Victories

Building Victories

Homestead Village is a 431-unit HUD-subsidized housing development located in Coram, NY. Homestead’s family units represent 39% of all subsidized family units in Suffolk County. The complex was covered by two subsidies from HUD. 86 units were covered by a project-based Section 8 contract, which can be renewed at the owner’s discretion. The owner has already submitted the obligatory notice to the HUD and to the tenants indicating that they want to leave the program. At the end of the contract, most of those tenants would be eligible to apply for Tenant Protection Vouchers. The remaining 345 units are kept affordable only because of a HUD-insured mortgage. That mortgage expired October 1, 2014. Due to advocacy of the tenants, Tenants & Neighbors, and Congressman Tim Bishop, the federal housing agency has issued tenant protection vouchers so tenants will be able to stay in their homes.

This is an enormous victory for tenants who live in 345 of the units, counting for hundreds of tenants, who were facing a 15% rent hike immediately after the HUD-assistance contracts expired. Those tenants covered by the contract were already eligible for the tenant protection vouchers, but this has become available for the majority of the complex’s tenants. Homestead Village provides deeply-affordable rental housing to households with incomes below 80% AMI (Area Median Income), contributing 427 households in one of the wealthiest counties in the country. Without protection for these tenants, there would be destabilization for the housing situation of 427 households many of whom have lived in their apartment for a decade or more. Since Long Island, as a whole, has a severe shortage of rental housing, it is unlikely that Homestead’s tenants would be able to find other housing in the area.

HCR Reform Victory

In January 2014, after a 3-year campaign of community, housing, and legal advocacy organizations, the New York State Homes and Community Renewal put in place strong regulations that amended key loopholes in the rent stabilization code. This is an important shift in regulatory policy that will slow the further loss of affordable housing and the displacement of low and moderate income people from their communities by limiting the ability for unscrupulous landlords to violate the rent laws. The amendments to the rules and regulations should greatly help protect tenants by mandating greater transparency from landlords, clarifying questions about rent setting, and expanding tenants’ ability to challenge rents they believe to be unlawfully high.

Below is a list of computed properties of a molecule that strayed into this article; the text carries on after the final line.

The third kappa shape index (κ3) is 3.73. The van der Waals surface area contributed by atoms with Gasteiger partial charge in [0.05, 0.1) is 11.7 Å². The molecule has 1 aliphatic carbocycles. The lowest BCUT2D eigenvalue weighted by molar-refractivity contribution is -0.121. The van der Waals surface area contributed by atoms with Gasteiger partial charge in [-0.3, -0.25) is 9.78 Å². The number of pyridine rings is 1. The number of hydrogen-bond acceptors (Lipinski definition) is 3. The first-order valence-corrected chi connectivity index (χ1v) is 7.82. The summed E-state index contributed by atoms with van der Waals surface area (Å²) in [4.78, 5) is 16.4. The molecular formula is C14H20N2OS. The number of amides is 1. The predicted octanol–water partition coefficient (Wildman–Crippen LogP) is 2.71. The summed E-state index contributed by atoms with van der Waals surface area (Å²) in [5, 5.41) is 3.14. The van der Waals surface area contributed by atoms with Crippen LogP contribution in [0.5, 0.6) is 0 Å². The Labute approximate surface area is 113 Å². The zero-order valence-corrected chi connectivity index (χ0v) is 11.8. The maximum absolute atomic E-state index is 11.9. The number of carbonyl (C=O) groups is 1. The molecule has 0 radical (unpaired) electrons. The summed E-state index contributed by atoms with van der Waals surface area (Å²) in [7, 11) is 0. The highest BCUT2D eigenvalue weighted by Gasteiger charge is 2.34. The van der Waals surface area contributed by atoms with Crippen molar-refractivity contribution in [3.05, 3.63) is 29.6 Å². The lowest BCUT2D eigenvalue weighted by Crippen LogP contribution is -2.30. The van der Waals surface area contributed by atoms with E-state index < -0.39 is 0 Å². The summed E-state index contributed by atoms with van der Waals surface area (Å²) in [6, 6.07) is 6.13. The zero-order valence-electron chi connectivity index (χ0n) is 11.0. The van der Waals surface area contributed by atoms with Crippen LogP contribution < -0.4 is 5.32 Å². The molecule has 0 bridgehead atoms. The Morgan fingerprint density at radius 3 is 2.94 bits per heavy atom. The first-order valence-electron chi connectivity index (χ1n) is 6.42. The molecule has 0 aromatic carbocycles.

Rent Guidelines Board

On Monday, June 23, 2014 the Rent Guidelines Board voted for the lowest increase in the history of the board with a 1% increase for a one-year lease renewal and 2.75% increase for a two-year lease renewal. After a historic opportunity to correct the course of unjustifiably high rent increases under Mayor Bloomberg’s administration, the Board voted for minimal rent hikes for low and moderate income tenants. Tenants & Neighbors worked closely with a citywide coalition of hundreds of tenants, elected officials, legal service providers, and tenant advocates during the past few months. As a result of these efforts, the tenant movement came the closest we ever have to a rent freeze.

Despite this, we are disappointed that the Rent Guidelines Board did not vote for a rent freeze. A rent freeze was what New Yorkers needed. At Tenants & Neighbors, our members are facing a great affordability crisis and are making hard financial decisions every day. Paying increasingly unaffordable rent means not being able to buy medicine, food, clothes, take vacations, visit grandchildren, and means having to take in roommates. Throughout the campaign, tenants testified about the increasing unaffordability of their apartments and neighborhoods, predatory equity speculation in regulated housing, and the Board’s obligation to consider their own data of increasing profit for landlords and high rent burdens for tenants. You can see some of the tenant’s stories by clicking here.

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